Drive Under Suspension/Speeding 121km/h in posted 80

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Joined: Tue Mar 15, 2011 4:54 pm

Drive Under Suspension/Speeding 121km/h in posted 80

by: Dupac on
Tue Mar 15, 2011 6:16 pm

I was driving my motorcycle, with valid Alberta license plate, insurance, and an Alberta driver's license in my wallet when I was stopped for speeding on HWY 9, at Regional Road 50 on Oct 19, 2010. After communicating with dispatch, the officer waited for a telephone call from MTO, who advised him my license was under suspension for non-payment of fines, and the notice was deemed served to my last known address. My motorcycle was then towed to my parent's residence, and I was given two summonses, for Drive under Suspension and Speeding. I was charged $250 on the spot for the towing once arrived. I then remembered a letter that was delivered to my parents address, in Ontario, where I had previously lived, prior to moving to Alberta. The letter, dated Apr 26, 2010 and addressed to my former residence in Ontario, states that my license number D9020-*****-*****, was suspended, effective as of that date, for unpaid fines. I have held an Alberta driver's license since July 15, 2009. The unpaid fine was from a ticket I had received in Dryden, Ontario on August 17, 2009, which was filled out with Alberta license number 1-5******, and my address in Edmonton.

My argument with regards to the Drive under suspension charge is this: I understand that while my no-longer-in-use Ontario driver's license number is used for tracking purposes, my last known address would have been communicated to the MTO when I exchanged my Ontario license for an Albertan one. Even if that were not the case, wouldn't my last known address be the one on the ticket? If they are able to associate the 2 licenses with each other, surely the information contained within those licenses would be accessible.

As for the speeding charge, while my original intent was to consider a plea bargain with the prosecutor, to plead to this in exchange for withdrawal of the Drive under Suspension charge, my last meeting has since soured me from this option. This has led to me poring through the disclosure, looking for inconsistencies. I believe I have found several:

- Both the typed and hand written versions of the officers notes state that he was operating a LTI Marksman 20.20 LIDAR unit. However, the supplied manual pages are testing protocol for a non-specific model manufactured by a company named SpeedLaser.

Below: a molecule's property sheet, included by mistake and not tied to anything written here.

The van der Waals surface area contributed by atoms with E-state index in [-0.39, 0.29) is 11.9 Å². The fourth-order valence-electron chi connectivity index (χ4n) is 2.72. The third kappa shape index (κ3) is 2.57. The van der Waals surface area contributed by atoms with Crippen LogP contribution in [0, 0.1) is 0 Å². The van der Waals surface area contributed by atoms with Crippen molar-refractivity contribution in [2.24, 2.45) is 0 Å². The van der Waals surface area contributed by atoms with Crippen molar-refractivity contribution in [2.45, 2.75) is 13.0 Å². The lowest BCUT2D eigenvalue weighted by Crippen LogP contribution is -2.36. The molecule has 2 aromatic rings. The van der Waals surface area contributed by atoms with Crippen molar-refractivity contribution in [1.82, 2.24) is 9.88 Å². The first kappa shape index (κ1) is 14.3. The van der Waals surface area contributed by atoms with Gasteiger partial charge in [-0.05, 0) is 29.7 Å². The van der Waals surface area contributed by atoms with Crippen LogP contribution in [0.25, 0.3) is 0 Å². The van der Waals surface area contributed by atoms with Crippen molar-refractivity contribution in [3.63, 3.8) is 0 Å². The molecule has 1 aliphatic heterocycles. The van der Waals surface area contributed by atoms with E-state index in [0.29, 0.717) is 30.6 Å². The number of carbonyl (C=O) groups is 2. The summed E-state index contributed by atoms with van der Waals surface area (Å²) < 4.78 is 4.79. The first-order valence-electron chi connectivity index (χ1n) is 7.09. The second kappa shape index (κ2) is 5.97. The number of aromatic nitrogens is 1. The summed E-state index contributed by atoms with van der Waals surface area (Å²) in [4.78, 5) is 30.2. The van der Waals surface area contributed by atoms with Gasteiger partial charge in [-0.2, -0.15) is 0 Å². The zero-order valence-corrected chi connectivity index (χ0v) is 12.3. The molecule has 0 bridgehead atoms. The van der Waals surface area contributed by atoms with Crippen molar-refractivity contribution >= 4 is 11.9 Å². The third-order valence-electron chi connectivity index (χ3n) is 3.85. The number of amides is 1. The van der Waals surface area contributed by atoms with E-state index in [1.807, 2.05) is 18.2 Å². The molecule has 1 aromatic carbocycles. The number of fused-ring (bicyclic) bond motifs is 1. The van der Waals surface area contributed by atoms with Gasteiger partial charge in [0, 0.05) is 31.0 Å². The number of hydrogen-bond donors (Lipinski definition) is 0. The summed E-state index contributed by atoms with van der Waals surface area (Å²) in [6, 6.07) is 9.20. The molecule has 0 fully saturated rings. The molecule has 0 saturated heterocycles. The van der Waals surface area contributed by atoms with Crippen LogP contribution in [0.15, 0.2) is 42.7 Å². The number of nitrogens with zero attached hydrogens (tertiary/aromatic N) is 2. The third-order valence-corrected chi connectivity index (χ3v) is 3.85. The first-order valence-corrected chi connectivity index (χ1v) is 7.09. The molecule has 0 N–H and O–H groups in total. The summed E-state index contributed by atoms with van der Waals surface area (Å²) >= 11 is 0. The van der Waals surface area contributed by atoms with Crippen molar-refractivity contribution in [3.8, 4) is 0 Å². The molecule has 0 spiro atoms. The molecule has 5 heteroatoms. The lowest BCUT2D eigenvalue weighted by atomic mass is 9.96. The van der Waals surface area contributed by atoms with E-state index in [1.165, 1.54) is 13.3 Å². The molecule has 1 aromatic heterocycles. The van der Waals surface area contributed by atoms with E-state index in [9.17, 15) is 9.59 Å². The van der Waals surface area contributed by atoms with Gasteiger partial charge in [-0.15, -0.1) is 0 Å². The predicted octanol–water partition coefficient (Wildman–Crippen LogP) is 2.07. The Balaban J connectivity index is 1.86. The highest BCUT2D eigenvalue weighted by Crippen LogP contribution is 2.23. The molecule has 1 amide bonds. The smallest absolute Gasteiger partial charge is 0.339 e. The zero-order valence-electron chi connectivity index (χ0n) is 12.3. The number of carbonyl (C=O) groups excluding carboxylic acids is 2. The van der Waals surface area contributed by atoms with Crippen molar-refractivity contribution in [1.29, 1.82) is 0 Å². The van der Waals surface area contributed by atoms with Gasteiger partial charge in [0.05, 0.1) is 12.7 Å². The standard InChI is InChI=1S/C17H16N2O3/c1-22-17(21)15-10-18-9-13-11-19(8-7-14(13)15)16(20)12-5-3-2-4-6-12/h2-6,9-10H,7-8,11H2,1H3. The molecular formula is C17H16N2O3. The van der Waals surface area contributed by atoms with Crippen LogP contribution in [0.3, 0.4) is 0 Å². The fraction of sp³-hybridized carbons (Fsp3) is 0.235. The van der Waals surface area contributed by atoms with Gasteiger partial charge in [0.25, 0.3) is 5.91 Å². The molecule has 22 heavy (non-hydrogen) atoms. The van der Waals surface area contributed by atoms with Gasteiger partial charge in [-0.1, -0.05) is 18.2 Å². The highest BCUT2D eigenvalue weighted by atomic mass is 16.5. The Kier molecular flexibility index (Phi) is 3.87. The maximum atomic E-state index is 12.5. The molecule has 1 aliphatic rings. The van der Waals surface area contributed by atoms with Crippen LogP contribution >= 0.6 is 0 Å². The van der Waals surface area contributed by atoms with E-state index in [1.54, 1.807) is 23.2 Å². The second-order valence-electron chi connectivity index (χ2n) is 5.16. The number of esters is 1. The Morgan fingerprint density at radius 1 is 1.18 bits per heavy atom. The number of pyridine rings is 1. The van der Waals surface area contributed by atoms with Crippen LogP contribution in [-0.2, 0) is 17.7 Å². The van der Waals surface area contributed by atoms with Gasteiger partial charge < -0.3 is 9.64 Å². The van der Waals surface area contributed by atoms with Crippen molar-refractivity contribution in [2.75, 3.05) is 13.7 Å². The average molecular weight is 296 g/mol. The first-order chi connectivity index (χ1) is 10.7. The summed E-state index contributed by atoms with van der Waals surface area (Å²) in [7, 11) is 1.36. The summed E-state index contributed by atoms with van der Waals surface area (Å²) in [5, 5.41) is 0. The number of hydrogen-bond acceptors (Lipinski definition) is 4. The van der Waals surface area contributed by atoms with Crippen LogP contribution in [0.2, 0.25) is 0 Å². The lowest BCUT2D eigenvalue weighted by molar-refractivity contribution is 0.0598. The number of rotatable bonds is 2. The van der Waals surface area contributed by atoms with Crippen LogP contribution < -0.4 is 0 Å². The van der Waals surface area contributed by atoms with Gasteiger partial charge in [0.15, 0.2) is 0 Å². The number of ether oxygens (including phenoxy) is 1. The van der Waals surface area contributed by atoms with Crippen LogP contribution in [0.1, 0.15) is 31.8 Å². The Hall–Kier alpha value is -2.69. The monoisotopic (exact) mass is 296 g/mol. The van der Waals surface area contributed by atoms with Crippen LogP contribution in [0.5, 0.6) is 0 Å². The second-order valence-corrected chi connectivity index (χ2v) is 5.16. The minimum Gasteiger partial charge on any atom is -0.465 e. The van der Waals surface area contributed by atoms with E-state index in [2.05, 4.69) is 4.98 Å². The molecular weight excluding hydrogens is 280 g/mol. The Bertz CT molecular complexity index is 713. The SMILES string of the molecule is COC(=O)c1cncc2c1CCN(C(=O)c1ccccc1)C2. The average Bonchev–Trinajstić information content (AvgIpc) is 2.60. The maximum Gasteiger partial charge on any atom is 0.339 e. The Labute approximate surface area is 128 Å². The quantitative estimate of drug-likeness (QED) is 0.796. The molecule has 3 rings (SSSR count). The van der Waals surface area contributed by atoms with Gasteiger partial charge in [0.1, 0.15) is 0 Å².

- Neither version of the notes indicate an estimated speed before LIDAR confirmation. The handwritten version has "MC E/B lane 2 of 2 - Read 121/121 km/h - last reading 136 m." The typed copy reads "...when he observed a motorcycle traveling eastbound well above the posted 80km/h speed limit. NAME REDACTED started a tracking history of the vehicle which was obviously decelerating having seen the officer's fully marked OPP cruiser. NAME REDACTED obtained two seperate readings of 121km/h with his LIDAR unit which was consistant with his visual observations"
Not only is there no initial speed estimate, if the visual tracking history is accurate, how would it be possible to obtain two identical readings if I was "obviously decelerating?"

-Handwritten notes indicate "Just W/O 50 Northside" as his location at the time of LIDAR operation. He was in fact located on the South side, pulled in to his location (red arrow), which meant he had to reverse out to pull me (black arrow) over, which I instead did voluntarily at the location indicated (yellow star) (on the shoulder, not as a result of red light)


I understand that being an absolute liability offence, it only must be proven that I was speeding; the extent to which is unnecessary. What I am calling in to question is the reliability of both the officer's testimony and notes. His notes indicated nothing else that seemed strange to me. His LIDAR testing, which I cannot accurately question without proper documentation, was performed both before and after the incident.

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High Authority
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by: Stanton on
Tue Mar 15, 2011 7:12 pm

How come you're not interested in the plea deal? I'm not sure about Alberta insurance, but in Ontario most offences get ranked as minor, major or serious. Minor offences (which even 40 over probably falls under) typically have no rate hikes for first time offences, and 5-15% hikes on each additional conviction. Drive suspend on the other hand is considered a serious offence, which can easily double your insurance rates even on a first conviction. You also risk an additional 6 month licence suspension, which would be applicable in Alberta as well.

You have some issues that could be raised at trial in terms of the speeding offence, but I'm not seeing anything that sounds like a sure thing, especially to fight the drive suspend charge. I'd at least consult with some legal representation to weigh your chances of winning at trial before risking a conviction for drive suspend.
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